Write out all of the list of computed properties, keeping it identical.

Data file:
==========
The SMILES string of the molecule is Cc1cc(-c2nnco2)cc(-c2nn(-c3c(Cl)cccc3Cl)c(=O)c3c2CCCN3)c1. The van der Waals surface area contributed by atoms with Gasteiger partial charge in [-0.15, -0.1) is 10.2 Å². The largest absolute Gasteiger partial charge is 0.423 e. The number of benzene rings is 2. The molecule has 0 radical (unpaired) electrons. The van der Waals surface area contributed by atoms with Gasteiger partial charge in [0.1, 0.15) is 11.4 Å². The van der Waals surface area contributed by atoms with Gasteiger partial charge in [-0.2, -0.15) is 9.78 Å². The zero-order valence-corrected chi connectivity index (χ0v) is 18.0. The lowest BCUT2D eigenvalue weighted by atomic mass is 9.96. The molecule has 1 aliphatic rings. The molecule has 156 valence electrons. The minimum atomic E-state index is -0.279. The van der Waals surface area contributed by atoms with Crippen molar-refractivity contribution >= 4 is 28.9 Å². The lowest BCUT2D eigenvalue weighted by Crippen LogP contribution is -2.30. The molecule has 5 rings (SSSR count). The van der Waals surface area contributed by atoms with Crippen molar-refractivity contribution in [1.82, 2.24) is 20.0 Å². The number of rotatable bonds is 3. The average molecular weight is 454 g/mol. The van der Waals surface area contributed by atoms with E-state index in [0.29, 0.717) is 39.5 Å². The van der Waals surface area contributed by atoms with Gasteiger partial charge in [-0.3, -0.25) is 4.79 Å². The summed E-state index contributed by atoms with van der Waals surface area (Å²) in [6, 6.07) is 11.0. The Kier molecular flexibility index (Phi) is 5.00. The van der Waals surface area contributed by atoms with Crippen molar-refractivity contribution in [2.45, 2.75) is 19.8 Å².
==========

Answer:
The SMILES string of the molecule is Cc1cc(-c2nnco2)cc(-c2nn(-c3c(Cl)cccc3Cl)c(=O)c3c2CCCN3)c1. The van der Waals surface area contributed by atoms with Gasteiger partial charge in [-0.15, -0.1) is 10.2 Å². The largest absolute Gasteiger partial charge is 0.423 e. The number of benzene rings is 2. The molecule has 0 radical (unpaired) electrons. The van der Waals surface area contributed by atoms with Gasteiger partial charge in [0.1, 0.15) is 11.4 Å². The van der Waals surface area contributed by atoms with Gasteiger partial charge in [-0.2, -0.15) is 9.78 Å². The zero-order valence-corrected chi connectivity index (χ0v) is 18.0. The lowest BCUT2D eigenvalue weighted by atomic mass is 9.96. The molecule has 1 aliphatic rings. The molecule has 156 valence electrons. The minimum atomic E-state index is -0.279. The van der Waals surface area contributed by atoms with Crippen molar-refractivity contribution >= 4 is 28.9 Å². The lowest BCUT2D eigenvalue weighted by Crippen LogP contribution is -2.30. The molecule has 5 rings (SSSR count). The van der Waals surface area contributed by atoms with Crippen molar-refractivity contribution in [1.82, 2.24) is 20.0 Å². The number of rotatable bonds is 3. The average molecular weight is 454 g/mol. The van der Waals surface area contributed by atoms with E-state index in [0.29, 0.717) is 39.5 Å². The van der Waals surface area contributed by atoms with Gasteiger partial charge in [-0.3, -0.25) is 4.79 Å². The summed E-state index contributed by atoms with van der Waals surface area (Å²) in [6, 6.07) is 11.0. The Kier molecular flexibility index (Phi) is 5.00. The van der Waals surface area contributed by atoms with Crippen molar-refractivity contribution in [2.45, 2.75) is 19.8 Å².